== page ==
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Daniel Webster (80 John) Wallace, born a slave in Victoria County, Texas, on September 15, 1860, did not like farm work, and ran away to become a cowboy. Daniel worked for a number of ranchers in east-central Texas, but it was through his work as a wrangler and horse breaker for John Nunn-- whose brand on his cattle was a large number 80—that “80 John” eventually became Webster’s nickname. While Webster was a typical cowboy in some respects, he was atypical in others. He saw a bigger future for himself than many of his peers who were contented to spend their lives following someone else’s cattle. He realized that his lack of education was a handicap and traveled to Navarro County, Texas, where he learned to read and write. He also married Laura Dee Owens, who by comparison was well educated, on April 8, 1888.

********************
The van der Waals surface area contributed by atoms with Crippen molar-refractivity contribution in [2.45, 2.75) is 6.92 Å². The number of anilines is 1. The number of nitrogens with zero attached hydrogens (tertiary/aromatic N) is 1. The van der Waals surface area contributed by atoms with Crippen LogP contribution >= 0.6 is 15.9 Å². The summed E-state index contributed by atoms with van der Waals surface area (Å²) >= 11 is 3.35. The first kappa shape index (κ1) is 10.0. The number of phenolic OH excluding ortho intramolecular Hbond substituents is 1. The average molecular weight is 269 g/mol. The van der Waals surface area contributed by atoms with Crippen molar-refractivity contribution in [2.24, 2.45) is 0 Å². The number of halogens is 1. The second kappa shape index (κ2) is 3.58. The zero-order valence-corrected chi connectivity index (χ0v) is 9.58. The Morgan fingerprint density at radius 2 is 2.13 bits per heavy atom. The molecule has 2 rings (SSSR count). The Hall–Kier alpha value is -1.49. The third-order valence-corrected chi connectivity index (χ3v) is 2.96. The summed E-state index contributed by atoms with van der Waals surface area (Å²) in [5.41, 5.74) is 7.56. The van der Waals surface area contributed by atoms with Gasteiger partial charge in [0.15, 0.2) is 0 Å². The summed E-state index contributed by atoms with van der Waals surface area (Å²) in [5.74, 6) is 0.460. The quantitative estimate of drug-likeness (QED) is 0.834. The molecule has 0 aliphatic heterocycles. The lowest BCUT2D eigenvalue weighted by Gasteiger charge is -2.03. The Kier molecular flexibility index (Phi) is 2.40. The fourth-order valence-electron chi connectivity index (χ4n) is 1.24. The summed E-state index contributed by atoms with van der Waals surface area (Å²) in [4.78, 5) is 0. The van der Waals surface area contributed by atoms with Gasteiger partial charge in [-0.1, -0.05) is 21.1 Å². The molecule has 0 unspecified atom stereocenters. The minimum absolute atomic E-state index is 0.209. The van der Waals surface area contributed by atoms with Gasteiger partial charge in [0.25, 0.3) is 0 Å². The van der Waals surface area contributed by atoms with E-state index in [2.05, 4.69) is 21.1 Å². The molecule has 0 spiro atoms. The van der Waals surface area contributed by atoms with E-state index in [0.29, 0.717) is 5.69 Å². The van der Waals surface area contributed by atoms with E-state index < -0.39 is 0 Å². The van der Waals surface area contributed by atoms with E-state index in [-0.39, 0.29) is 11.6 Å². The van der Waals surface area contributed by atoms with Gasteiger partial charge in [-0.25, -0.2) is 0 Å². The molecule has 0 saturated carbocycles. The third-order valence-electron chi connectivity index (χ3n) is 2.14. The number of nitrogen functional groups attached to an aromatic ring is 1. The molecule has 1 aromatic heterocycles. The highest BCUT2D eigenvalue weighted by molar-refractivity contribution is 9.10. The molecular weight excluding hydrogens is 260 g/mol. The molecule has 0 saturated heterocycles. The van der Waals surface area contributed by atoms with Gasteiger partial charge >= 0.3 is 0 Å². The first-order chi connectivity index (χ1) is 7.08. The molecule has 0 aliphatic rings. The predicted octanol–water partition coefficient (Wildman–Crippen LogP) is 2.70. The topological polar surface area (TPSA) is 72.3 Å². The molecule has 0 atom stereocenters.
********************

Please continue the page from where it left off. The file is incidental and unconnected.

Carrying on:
By his mid twenties 80 John Wallace had made an arrangement with his boss, Clay Mann, to accept cattle as part of his pay. He later acquired a 1,280 acre ranch, a reputation for fairness and hard work, and a savvy that allowed him to survive in the ranching business. Daniel Webster “80 John” Wallace died on March 28, 1939, leaving behind a legacy that included a wife, three daughters, and a son; a well earned respect from all who knew him; and an estate valued at more than $1 million. He also received the admiration of Mitchell County and the state of Texas with an historical marker recognizing his achievements and a school named in his honor.
Joyce Gibson Roach, “Daniel Webster Wallace: A West Texas Cattleman,” in Sara R. Massey, ed., Black Cowboys of Texas (College Station: Texas A&M University Press, 2000), pp. 180-191.
Augusta State University